We left Part I with the end of the gold standard. This was the pivotal point in this history as will be shown.

1972 brought the election, and Watergate. The Viet Nam War was still in progress, with the attendant demonstrations and domestic violence from the anti-war crowd. With Nixon's re-election, he was able, at least some what, to pacify Viet Nam, and our troops were pretty rapidly with drawn, leaving a viable, but needy South Vietnamese government in charge, dependent upon American aid to be viable.

At the same time, shocks in the economy were constant, a result of the abandonment of the gold standard and a de facto devaluation of the dollar. OPEC caused oil prices to skyrocket, and the result was inflation throughout the economy.

The entire remainder of the decade saw inflation and a stagnant economy. This was commonly called "stagflation."

The 1970s was not a good decade for the United States. Stagnation, inflation, scandal dominated the scene. Viet Nam was ultimately lost when Congress pulled the aid from the South Vietnamese government, which promptly fell to the North, rendering the 52,000 American live lost purposeless.

We continued to have high inflation and energy woes through the end of the decade.

One may now ask why the gold standard was so important. What that did was require the US Government to exercise some fiscal restraint or face losing our gold. Without the convertibility, the government and the Federal Reserve had the ability to spend and print money as they wished, without an immediate apparent penalty, even though there would be an invisible penalty. Politicians love that kind of money availability, for they can then spend their way to re-election after re-election. And they did.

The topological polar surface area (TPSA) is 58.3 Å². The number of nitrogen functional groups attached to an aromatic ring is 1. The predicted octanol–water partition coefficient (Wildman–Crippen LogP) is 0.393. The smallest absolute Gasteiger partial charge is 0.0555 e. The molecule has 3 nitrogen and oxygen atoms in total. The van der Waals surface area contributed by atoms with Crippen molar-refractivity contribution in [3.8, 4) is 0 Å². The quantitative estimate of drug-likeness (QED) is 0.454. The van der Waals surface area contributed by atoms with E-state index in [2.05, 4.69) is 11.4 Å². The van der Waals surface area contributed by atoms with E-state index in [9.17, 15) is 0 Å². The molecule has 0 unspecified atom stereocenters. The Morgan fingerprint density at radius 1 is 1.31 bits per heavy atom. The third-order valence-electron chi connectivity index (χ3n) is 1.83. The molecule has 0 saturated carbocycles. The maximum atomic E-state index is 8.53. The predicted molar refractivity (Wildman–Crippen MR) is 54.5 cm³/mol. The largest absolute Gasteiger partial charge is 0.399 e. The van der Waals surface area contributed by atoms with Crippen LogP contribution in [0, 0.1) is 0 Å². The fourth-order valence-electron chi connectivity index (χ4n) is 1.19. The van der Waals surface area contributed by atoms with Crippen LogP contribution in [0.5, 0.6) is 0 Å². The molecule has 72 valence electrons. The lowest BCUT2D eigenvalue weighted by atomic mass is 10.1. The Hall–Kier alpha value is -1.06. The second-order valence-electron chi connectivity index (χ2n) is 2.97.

One thing that occurred in the overall economy was the beginning of the financialization of it. Manufacturing jobs began their decline, and Wall Street began to grow in power and influence. Money was "free" more or less.

And the invisible penalty began to be paid. Inflation adjusted earnings for men age 25 and up peaked in 1972, just as the gold standard was axed and the dollar devalued. They have never recovered to that point. Only the top quintile has done better, and particularly the top 5%. And these latter groups do better only when you count the households, not individuals.

We heard a lot about the "misery index" back in those days. Voters tended to hold the politicans responsible for that, and they were certainly partly to blame, but the Federal Reserve had the power to rein in the excesses, but failed to do so.